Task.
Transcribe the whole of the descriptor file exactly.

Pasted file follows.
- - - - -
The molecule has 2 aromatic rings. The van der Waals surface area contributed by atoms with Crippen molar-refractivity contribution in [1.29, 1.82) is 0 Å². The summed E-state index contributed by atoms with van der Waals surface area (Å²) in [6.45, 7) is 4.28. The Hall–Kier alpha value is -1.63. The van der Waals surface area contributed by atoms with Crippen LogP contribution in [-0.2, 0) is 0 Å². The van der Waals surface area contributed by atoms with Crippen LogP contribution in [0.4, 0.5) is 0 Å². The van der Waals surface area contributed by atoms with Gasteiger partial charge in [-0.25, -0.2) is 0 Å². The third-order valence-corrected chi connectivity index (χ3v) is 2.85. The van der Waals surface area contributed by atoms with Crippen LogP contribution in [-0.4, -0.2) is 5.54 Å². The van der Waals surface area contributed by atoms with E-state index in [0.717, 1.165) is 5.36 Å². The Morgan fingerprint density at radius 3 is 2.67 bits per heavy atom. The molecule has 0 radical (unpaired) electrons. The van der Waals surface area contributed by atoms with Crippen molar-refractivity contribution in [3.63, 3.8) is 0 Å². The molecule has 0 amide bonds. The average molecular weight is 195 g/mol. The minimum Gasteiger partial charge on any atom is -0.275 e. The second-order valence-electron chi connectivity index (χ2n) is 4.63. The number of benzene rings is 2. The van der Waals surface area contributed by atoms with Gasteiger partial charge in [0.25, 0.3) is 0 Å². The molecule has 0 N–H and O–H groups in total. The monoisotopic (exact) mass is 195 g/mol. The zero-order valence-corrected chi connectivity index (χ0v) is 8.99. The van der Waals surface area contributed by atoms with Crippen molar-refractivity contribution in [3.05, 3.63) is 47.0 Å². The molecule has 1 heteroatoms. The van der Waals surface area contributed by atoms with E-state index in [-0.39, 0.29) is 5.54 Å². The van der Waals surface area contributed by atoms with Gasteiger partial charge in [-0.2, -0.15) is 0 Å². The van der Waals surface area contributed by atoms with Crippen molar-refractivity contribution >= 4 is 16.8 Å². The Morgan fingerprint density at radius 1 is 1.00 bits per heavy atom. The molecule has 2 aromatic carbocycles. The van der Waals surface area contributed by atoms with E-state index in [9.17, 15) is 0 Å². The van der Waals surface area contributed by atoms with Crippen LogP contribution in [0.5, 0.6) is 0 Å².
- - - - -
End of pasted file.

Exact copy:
The molecule has 2 aromatic rings. The van der Waals surface area contributed by atoms with Crippen molar-refractivity contribution in [1.29, 1.82) is 0 Å². The summed E-state index contributed by atoms with van der Waals surface area (Å²) in [6.45, 7) is 4.28. The Hall–Kier alpha value is -1.63. The van der Waals surface area contributed by atoms with Crippen LogP contribution in [-0.2, 0) is 0 Å². The van der Waals surface area contributed by atoms with Crippen LogP contribution in [0.4, 0.5) is 0 Å². The van der Waals surface area contributed by atoms with Gasteiger partial charge in [-0.25, -0.2) is 0 Å². The third-order valence-corrected chi connectivity index (χ3v) is 2.85. The van der Waals surface area contributed by atoms with Crippen LogP contribution in [-0.4, -0.2) is 5.54 Å². The van der Waals surface area contributed by atoms with E-state index in [0.717, 1.165) is 5.36 Å². The Morgan fingerprint density at radius 3 is 2.67 bits per heavy atom. The molecule has 0 radical (unpaired) electrons. The van der Waals surface area contributed by atoms with Crippen molar-refractivity contribution in [3.63, 3.8) is 0 Å². The molecule has 0 amide bonds. The average molecular weight is 195 g/mol. The minimum Gasteiger partial charge on any atom is -0.275 e. The second-order valence-electron chi connectivity index (χ2n) is 4.63. The number of benzene rings is 2. The van der Waals surface area contributed by atoms with Gasteiger partial charge in [0.25, 0.3) is 0 Å². The molecule has 0 N–H and O–H groups in total. The monoisotopic (exact) mass is 195 g/mol. The zero-order valence-corrected chi connectivity index (χ0v) is 8.99. The van der Waals surface area contributed by atoms with Crippen molar-refractivity contribution in [3.05, 3.63) is 47.0 Å². The molecule has 1 heteroatoms. The van der Waals surface area contributed by atoms with E-state index in [-0.39, 0.29) is 5.54 Å². The van der Waals surface area contributed by atoms with Gasteiger partial charge in [-0.2, -0.15) is 0 Å². The van der Waals surface area contributed by atoms with Crippen molar-refractivity contribution >= 4 is 16.8 Å². The Morgan fingerprint density at radius 1 is 1.00 bits per heavy atom. The molecule has 2 aromatic carbocycles. The van der Waals surface area contributed by atoms with E-state index in [9.17, 15) is 0 Å². The van der Waals surface area contributed by atoms with Crippen LogP contribution in [0.5, 0.6) is 0 Å².